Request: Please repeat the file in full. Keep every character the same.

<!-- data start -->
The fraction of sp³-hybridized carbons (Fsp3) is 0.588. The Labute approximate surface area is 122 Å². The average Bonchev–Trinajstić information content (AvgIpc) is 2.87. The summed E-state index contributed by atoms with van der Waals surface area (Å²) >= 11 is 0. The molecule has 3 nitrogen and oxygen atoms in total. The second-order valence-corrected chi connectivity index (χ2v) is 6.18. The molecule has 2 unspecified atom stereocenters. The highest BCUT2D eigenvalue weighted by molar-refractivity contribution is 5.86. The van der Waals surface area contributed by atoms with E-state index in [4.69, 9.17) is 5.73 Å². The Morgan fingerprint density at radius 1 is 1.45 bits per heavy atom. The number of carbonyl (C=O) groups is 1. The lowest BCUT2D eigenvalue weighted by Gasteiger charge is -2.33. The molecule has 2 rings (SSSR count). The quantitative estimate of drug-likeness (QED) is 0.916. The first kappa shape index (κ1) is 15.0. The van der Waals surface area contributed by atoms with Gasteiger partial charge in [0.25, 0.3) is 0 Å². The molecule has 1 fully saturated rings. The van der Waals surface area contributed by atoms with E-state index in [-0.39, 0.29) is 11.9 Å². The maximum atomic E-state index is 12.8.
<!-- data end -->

The fraction of sp³-hybridized carbons (Fsp3) is 0.588. The Labute approximate surface area is 122 Å². The average Bonchev–Trinajstić information content (AvgIpc) is 2.87. The summed E-state index contributed by atoms with van der Waals surface area (Å²) >= 11 is 0. The molecule has 3 nitrogen and oxygen atoms in total. The second-order valence-corrected chi connectivity index (χ2v) is 6.18. The molecule has 2 unspecified atom stereocenters. The highest BCUT2D eigenvalue weighted by molar-refractivity contribution is 5.86. The van der Waals surface area contributed by atoms with E-state index in [4.69, 9.17) is 5.73 Å². The Morgan fingerprint density at radius 1 is 1.45 bits per heavy atom. The number of carbonyl (C=O) groups is 1. The lowest BCUT2D eigenvalue weighted by Gasteiger charge is -2.33. The molecule has 2 rings (SSSR count). The quantitative estimate of drug-likeness (QED) is 0.916. The first kappa shape index (κ1) is 15.0. The van der Waals surface area contributed by atoms with Gasteiger partial charge in [0.25, 0.3) is 0 Å². The molecule has 1 fully saturated rings. The van der Waals surface area contributed by atoms with E-state index in [-0.39, 0.29) is 11.9 Å². The maximum atomic E-state index is 12.8.